The Cabriolet version of the RS5, while not quite as fast as the hardtop, has a very quick 0-to-60 time that is estimated to be just under 5.0 seconds and a top speed electronically limited to 174 mph. Cornering is excellent with very little body roll and the all-wheel drive system along with fat summer tires keep it stuck to the road. The big V8 means the car is heavy up front and you can feel it hanging up there during turns. Audi compensates somewhat for the big engine up front with an active rear differential that can send power to the rear wheels individually and stability control which can brake the inside wheels during a turn.
The RS5, as tested, has Audi’s MMI Navigation plus package ($4,000), which includes the GPS Navigation displayed on a 6.5” color screen, HD Radio, rear view camera, side assist, an in-dash DVD player (not available while the vehicle is in motion), and SiriusXM Satellite Radio with 90-day trial subscription. With Audi Connect, the vehicle links to a cellular data plan, which provides a data connection for the car and also allows the vehicle to become a Wi-Fi hotspot. (Again, a trial subscription is included, this one six months in duration.) Through the data services, the navigation system retrieves traffic data, integrates with Google’s search engine, and also provides the use of Google Earth mapping instead of Audi’s standard maps if the driver chooses. When switching between map modes, the car retrieves Google Earth information from the Internet and can take several seconds to update. The Google Earth implementation even allows the user to zoom in to use Google’s Street View to preview destinations, for example. While the Google Earth view is useful and it’s sometimes very informative to see aerial views of the surrounding buildings and roads, I preferred Audi’s standard maps in 3D perspective, which provides a clearer view of the roads as well as points of interest. While driving, the dash between the speedometer and the tachometer can be changed to display the next turn in the navigation. That display can also be used to show stats like average mileage, distance to empty, and radio information.
The Audi MMI system also provides for integration with smartphones which can be connected via Bluetooth or directly through a cable in the glovebox (standard is an Apple 30-pin connector and an adapter is required for use with the latest 5th generation iPhones or other smartphones). I have mine set up to play music from my iPhone via the Bluetooth connection and can play Pandora radio or stream other audio from the smartphone through the Bluetooth connection and see track information and skip forward and backward using the dashboard controls. Audi, for some reason, also includes two SD card slots hidden in the dash which can be used as media sources. It might be a useful way to transfer audio books, podcasts, or other media you wish to change frequently, but I’d just use my iPhone for any of those things anyway.
The MMI interface is also used for climate control. Each seat has individual settings for the desired temperature. A separate dial on the dashboard controls each side’s air temperature and heated seat, with the MMI interface being used to show the current selection when either is being adjusted.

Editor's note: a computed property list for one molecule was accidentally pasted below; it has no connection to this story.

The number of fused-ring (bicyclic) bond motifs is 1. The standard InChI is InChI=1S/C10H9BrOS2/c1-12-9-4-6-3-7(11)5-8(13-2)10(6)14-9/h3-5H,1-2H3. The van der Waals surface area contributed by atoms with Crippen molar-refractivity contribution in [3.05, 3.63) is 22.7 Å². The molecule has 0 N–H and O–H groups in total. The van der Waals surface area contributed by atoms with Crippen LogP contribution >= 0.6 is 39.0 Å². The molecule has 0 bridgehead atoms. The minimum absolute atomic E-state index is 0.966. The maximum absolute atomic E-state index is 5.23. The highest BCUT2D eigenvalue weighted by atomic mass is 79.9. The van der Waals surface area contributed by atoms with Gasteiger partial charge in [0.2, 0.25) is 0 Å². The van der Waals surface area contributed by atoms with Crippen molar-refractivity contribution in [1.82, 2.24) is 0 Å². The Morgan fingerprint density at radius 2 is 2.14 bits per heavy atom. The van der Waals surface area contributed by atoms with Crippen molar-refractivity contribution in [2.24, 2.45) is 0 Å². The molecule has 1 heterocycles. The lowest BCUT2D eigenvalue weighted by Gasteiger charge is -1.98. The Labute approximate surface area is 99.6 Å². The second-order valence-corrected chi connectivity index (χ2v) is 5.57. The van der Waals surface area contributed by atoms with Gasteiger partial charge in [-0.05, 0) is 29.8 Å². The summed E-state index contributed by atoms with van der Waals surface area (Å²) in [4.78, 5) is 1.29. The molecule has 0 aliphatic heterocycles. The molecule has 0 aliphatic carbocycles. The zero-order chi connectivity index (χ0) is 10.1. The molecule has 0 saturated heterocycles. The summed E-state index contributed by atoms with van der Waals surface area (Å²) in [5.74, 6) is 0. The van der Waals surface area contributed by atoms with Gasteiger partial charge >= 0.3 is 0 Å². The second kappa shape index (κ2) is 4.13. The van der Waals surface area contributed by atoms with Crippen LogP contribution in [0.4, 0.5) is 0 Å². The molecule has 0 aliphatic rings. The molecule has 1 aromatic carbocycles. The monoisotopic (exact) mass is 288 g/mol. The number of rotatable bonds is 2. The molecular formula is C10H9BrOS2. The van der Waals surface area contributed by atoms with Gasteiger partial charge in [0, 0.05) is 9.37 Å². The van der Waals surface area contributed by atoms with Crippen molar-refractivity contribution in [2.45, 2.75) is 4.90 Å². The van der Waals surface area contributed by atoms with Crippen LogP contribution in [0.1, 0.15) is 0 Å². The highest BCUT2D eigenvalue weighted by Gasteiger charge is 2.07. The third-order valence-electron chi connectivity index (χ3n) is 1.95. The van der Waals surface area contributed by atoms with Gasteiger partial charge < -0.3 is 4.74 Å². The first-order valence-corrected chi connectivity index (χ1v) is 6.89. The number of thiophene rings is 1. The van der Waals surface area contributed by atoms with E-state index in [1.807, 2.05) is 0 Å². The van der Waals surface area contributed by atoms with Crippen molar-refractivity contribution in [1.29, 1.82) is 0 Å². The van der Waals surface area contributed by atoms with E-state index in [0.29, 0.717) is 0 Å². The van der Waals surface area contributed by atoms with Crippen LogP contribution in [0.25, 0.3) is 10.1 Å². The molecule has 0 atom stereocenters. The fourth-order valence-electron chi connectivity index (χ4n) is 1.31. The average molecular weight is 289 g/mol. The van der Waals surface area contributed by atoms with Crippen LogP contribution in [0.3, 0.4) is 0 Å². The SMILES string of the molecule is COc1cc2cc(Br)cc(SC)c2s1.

The RS5 also comes with a keyless entry system. You can keep the key fob in your pocket while operating the vehicle. When you approach within a couple feet of the car, it will unlock automatically. Starting the car requires one foot on the brake and push of the Start button. You can also insert the key fob in the dash and push it inward to start, if you prefer that for some reason. When exiting the car, there is a small button on the exterior of each door handle that, when pushed locks the car and engages the security system.
Pricing and Options
The 2014 Audi RS5 Cabriolet has a base price of $77,900(USD), with options such as premium paint for between $500 and $1,075, the perforated, ventilated Milano leather seats in the Comfort Package ($1,400), MMI Navigation Plus package ($4,000), Driver Assist, which includes adaptive cruise control and dynamic steering ($2,750), Black Optics which includes the titanium five-arm-rotor wheels, a gloss black single-frame grille instead of the bright metal grille, and body-colored side mirrors ($2,500), Matte Aluminum optics, which includes the front spoiler; front spoiler lip and rear diffuser in a matte aluminum color ($750), sports exhaust with black outlets ($1,000), and ceramic front brakes ($6,000).
The 2014 Audi RS5 Cabriolet is a terrific car with remarkable build quality throughout and excellent performance on the road. But it’s certainly not a nimble two-seater. With a V8 under the hood and the all-wheel drive system, the RS5 has to push a good deal of weight down the road and through the corners and sometimes that’s apparent when behind the wheel. But the combination of a 450 horsepower engine and a very fast dual-clutch transmission pushes the car hard and never seems to let up. With the top down and comfort mode selected, the RS5 is a great car for long, windy country roads. But flip it to sport mode and watch the trees fly past as you listen to the rumble and roar of the engine. If you’d prefer the coupe, you can take about $10,000 of the price. It’s likely Audi will retire the V8 engine before long, at least in the 4 and 5 series, like it has with the S4, going instead with a lighter, nimbler supercharged V6. When that happens, I’ll miss the sound of the big V8, which is why the 2014 model year may be a sweet spot in the RS4/RS5 series.